To that end, the M3TAL from [BlastoSupreme] is a perfect example of what a cyberdeck should be. Naturally it’s got the cyberpunk aesthetics we’ve come to expect, but more importantly, it’s designed so modifications and repairs are as quick and painless as possible. The trick is the use of a 2020 aluminum extrusion frame, which allows external panels and components to be attached anywhere along the length of the deck using T-Nuts. Similarly, by mounting internal components to “sleds” that ride between the pieces of extrusion, the electronics can easily be removed or swapped out as complete modules.
Furthering the idea of expandability, [BlastoSupreme] included an authentic 3.5 floppy drive on the M3TAL that allows him to pack an incredible 1.44 MB onto each rugged and portable disk. OK, so maybe the floppy drive isn’t terribly impressive compared to 2021 tech, but it does seem oddly appropriate for a cyberdeck. On the opposite side of the deck there’s a RetroCART slot, which cloaks modern USB devices in clunky faux cartridges. This provides a unified physical format for everything from removable storage to microcontrollers and software defined radio receivers.
Mechanical keyboards are all the rage right now, but the vast majority of them are purchased commercially. Only the most dedicated people are willing to put in the time and effort required to design and assemble their own custom board, and as you might imagine, we’ve featured a number of such projects here on Hackaday in the past.
But what makes this particular mechanical keyboard build from [kentlamh] so special isn’t the final product (though it’s certainly quite nice), but the care he took when hand-wiring all of the switches to the Teensy 2.0 microcontroller that serves as its controller. There’s no PCB inside this custom board, it’s all rainbow colored wires, individual diodes, and the patience to put it all together with tweezers.
[kentlamh] takes the reader through every step of the wiring process, and drops a number of very helpful hints which are sure to be of interest to anyone who might be looking to embark on a similar journey. Such as bending the diode legs en masse on the edge of a table, or twisting them around a toothpick to create a neat loop that will fit over the pin on the back of the switch.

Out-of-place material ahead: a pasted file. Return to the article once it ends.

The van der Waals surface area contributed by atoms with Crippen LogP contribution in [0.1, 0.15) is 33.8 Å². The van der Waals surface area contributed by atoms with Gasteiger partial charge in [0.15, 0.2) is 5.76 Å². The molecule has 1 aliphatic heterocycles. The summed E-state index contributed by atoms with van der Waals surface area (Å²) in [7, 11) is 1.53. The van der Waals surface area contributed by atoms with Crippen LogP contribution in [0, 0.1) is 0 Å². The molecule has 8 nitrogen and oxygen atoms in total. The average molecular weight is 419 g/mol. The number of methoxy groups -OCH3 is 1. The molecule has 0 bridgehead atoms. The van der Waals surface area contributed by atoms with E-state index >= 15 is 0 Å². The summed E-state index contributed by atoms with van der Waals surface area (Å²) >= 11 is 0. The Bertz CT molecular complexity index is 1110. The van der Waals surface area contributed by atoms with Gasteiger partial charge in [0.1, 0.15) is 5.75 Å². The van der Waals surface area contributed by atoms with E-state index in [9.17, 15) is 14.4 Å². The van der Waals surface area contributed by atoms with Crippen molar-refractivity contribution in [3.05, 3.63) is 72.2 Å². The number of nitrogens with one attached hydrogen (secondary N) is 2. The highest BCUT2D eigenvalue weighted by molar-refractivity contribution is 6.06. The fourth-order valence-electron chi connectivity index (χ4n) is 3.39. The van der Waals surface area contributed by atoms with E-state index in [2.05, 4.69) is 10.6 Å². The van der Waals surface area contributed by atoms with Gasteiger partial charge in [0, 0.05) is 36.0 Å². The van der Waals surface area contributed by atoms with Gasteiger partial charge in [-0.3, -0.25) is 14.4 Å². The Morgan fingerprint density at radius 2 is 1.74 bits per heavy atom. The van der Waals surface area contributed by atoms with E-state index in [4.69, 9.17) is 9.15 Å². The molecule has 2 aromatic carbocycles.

He also uses a soldering iron to melt away the insulation in the middle of the wires instead of suffering through hundreds of individual jumpers. We’ve seen this trick before with custom keyboards, and it’s one of those things we just can’t get enough of.
Some will no doubt argue that the correct way to do this would be to use an automatic wire stripper, and we don’t necessarily disagree. But there’s something undeniably appealing about the speed and convenience of just tapping the wire with the iron at each junction to give yourself a bit of bare copper to work with.
No one loves hacked keyboards more than Hackaday. We spend most of our workday pressing different combinations of the same 104 buttons. Investing time in that tool is time well spent. [Max] feels the same and wants some personality in his input device.
In the first of three videos, he steps us through the design and materials, starting with a layer to hold the keys. FR4 is the layer of fiberglass substrate used for most circuit boards. Protoboards with no copper are just bare FR4 with holes. Homemade CNC machines can glide through FR4, achieving clean lines, and the material comes in different mask colors so customizing an already custom piece is simple. We see a couple of useful online tools for making a homemade keyboard throughout the videos. The first is a keypad layout tool which allows you to start with popular configurations and tweak them to suit your weirdest desires. Missing finger? Forget one key column. Extra digit? Add a new key column. Huge hands? More spaces between the keys. [Max] copied the Iris keyboard design but named his Arke, after the fraternal sister to Iris which is fitting since his wrist rests are removable. Continue reading “A Custom Keyboard At Maximum Effort”→